Mourners line street in tribute to toddler killed in crash

Xander Irvine’s funeral cortege passed through Morningside Road in Edinburgh on Thursday morning.

Tribute: Xander Irvine loved books, toy vehicles and Lego.

Mourners lined the streets in tribute to a “happy, bubbly, intelligent little boy” who was killed in a crash in Edinburgh.

Xander Irvine’s funeral cortege passed through Morningside Road on Thursday ahead of the three-year-old’s private service and burial at Morningside Cemetery.

Funeral cortege: Mourners placed roses on the hearse as it passed.

The toddler’s family had asked for as many people as possible from local homes and businesses to line the street to say their goodbyes.

Florist Quate & Co handed out 400 roses to those who had gathered so they could be placed on the hearse as it passed.

Edinburgh: Flowers and teddies have been placed along Morningside Road.

Flowers and teddies have also been left on the street in tribute to the toddler.

Xander suffered fatal injuries after a car mounted a pavement and careered into a shop in Morningside Road last Tuesday afternoon.

His 37-year-old mother was also injured in the crash but was released from hospital.

The driver of the red Kia, a 91-year-old woman, was uninjured.


In a statement released through Police Scotland, Xander’s family described him as “real chatterbox who just loved books, playing with all sorts of vehicles and his Lego”.

Parents Victoria and Paul said there were “devastated and feel as if their hearts have been ripped out”. 

Loved: Xander was described as a ‘chatterbox’.

The toddler’s family thanked members of the public and the emergency services for their help at the scene of the accident.

A fundraiser has been set up for Xander’s family, with more than £25,000 raised so far.

If you wish to donate, click here.

Boots to cut more than 4000 jobs due to impact of Covid-19

The high street pharmacy company said the restructuring will also see 48 Boots Opticians stores close.

Boots: Company to cut more than 4000 jobs.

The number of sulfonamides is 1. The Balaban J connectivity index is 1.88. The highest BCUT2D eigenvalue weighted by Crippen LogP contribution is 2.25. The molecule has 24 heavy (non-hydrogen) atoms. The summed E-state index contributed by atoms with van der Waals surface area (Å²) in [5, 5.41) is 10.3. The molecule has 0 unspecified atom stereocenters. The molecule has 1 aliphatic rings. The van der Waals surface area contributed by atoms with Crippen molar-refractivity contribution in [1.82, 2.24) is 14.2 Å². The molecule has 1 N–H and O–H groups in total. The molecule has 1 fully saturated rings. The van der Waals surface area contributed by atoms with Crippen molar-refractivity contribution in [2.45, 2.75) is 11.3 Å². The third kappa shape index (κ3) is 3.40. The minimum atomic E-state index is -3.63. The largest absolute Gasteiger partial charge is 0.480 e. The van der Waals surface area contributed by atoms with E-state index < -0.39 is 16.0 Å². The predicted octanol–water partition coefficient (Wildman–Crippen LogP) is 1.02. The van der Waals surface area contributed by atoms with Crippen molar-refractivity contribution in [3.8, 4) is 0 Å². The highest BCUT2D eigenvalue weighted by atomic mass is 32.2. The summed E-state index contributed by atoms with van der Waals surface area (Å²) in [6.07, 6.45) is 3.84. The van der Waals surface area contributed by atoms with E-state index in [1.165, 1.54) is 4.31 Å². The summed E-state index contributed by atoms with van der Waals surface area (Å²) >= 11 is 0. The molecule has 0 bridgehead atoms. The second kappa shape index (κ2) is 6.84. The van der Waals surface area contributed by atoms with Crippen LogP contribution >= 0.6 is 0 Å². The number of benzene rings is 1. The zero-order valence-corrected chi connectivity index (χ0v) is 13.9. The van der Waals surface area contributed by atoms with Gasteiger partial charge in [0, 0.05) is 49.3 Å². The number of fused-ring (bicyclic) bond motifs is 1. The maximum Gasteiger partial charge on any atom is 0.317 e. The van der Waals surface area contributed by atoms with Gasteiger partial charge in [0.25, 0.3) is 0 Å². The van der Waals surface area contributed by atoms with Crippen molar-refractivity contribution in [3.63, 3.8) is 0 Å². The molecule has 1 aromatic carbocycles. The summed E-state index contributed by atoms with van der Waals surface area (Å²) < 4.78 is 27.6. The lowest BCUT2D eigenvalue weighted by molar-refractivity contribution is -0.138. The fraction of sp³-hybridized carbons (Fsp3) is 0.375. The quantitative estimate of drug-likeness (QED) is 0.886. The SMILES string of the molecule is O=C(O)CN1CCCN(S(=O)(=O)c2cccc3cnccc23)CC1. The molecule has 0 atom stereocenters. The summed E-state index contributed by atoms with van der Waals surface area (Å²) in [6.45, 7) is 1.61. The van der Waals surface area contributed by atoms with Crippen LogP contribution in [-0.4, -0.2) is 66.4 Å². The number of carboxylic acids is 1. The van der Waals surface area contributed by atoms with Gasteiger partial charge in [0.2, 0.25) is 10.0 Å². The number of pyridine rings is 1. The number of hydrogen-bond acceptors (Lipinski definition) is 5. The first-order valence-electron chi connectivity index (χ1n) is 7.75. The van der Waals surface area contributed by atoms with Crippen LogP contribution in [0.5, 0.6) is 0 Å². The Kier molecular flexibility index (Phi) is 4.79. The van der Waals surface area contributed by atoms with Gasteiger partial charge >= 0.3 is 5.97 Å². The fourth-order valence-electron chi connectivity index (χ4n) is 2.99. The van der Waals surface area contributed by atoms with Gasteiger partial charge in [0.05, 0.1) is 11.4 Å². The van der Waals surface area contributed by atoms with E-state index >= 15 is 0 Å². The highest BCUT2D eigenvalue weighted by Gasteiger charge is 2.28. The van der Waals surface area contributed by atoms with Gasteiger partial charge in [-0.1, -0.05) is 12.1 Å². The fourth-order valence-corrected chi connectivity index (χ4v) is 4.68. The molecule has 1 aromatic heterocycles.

High street pharmacy chain Boots has said it expects to cut more than 4000 jobs as part of action to mitigate the “significant impact” of Covid-19.

The move will affect around 7% of the company’s workforce and will particularly affect staff in its Nottingham support office.

It will also affect some deputy and assistant manager, beauty adviser and customer adviser roles across its stores.

The restructuring will also result in the closure of 48 Boots Opticians stores.


It comes after retail sales tumbled by 48% over the past three months in the face of the pandemic, despite Boots keeping swathes of its stores open to customers.

Meanwhile, its opticians business saw sales dive by 72% compared to the same quarter last year as people stayed at home.

Boots said that the cuts represent an “acceleration” of its transformation plans to improve profitably across the business.

Sebastian James, managing director of Boots UK, said: “The proposals announced today are decisive actions to accelerate our transformation plan, allow Boots to continue its vital role as part of the UK health system, and ensure profitable long-term growth.


“I am so very grateful to all our colleagues for their dedication during the last few challenging months.

“They have stepped forward to support their communities, our customers and the NHS during this time, and I am extremely proud to be serving alongside them.”

“In doing this, we are building a stronger and more modern Boots for our customers, patients and colleagues.

“We recognise that today’s proposals will be very difficult for the remarkable people who make up the heart of our business, and we will do everything in our power to provide the fullest support during this time.”

Access to Glasgow’s Kelvingrove Park restricted for summer

Glasgow City Council is locking ten gates at the popular park in a bid to control large gatherings.

Crowds: Kelvingrove Park has hosted mass gatherings on sunny days.

Access to Glasgow’s Kelvingrove Park is to be restricted for the rest of the summer.

In an effort to control large gatherings during lockdown, the city’s council has moved to close ten gates which are entrance and exit points to the popular park.

Six key access points from the north, south, east and west of the park are to remain.

These are at Kelvingrove Street, Kelvin Way (south), Eldon Street underpass for the NCN 756, Eldon Street, Park Gate and the Royal Terrace for NCN 756.


The decision comes following a spate of incidents in the West End park which has hosted huge crowds on sunny weekends during lockdown.

Last month, dozens of police officers were forced to disperse crowds from the area.

Police officers have also been assaulted during incidents at the park.

On days when large gatherings are anticipated, council officers are to be stationed at entrance points to remind visitors of park management rules, including prohibition of alcohol and keeping the park clean.


Following recent trouble, anyone entering the park with alcohol is to be refused entry, the council say.

Mobile CCTV is also to be improved at Kelvingrove, while discussions are ongoing about adding to the park’s four permanent CCTV cameras.

Councillor Anna Richardson, city convener for Sustainability and Carbon Reduction, said: “Going to the park has been a real lifeline during the Covid-19 emergency and throughout lockdown Kelvingrove Park has remained as one of Glasgow’s favourite green spaces.

“Closing gates at Kelvingrove is the last thing we wanted to do, but we have to ensure the park remains a place that everyone can enjoy and feels safe going there.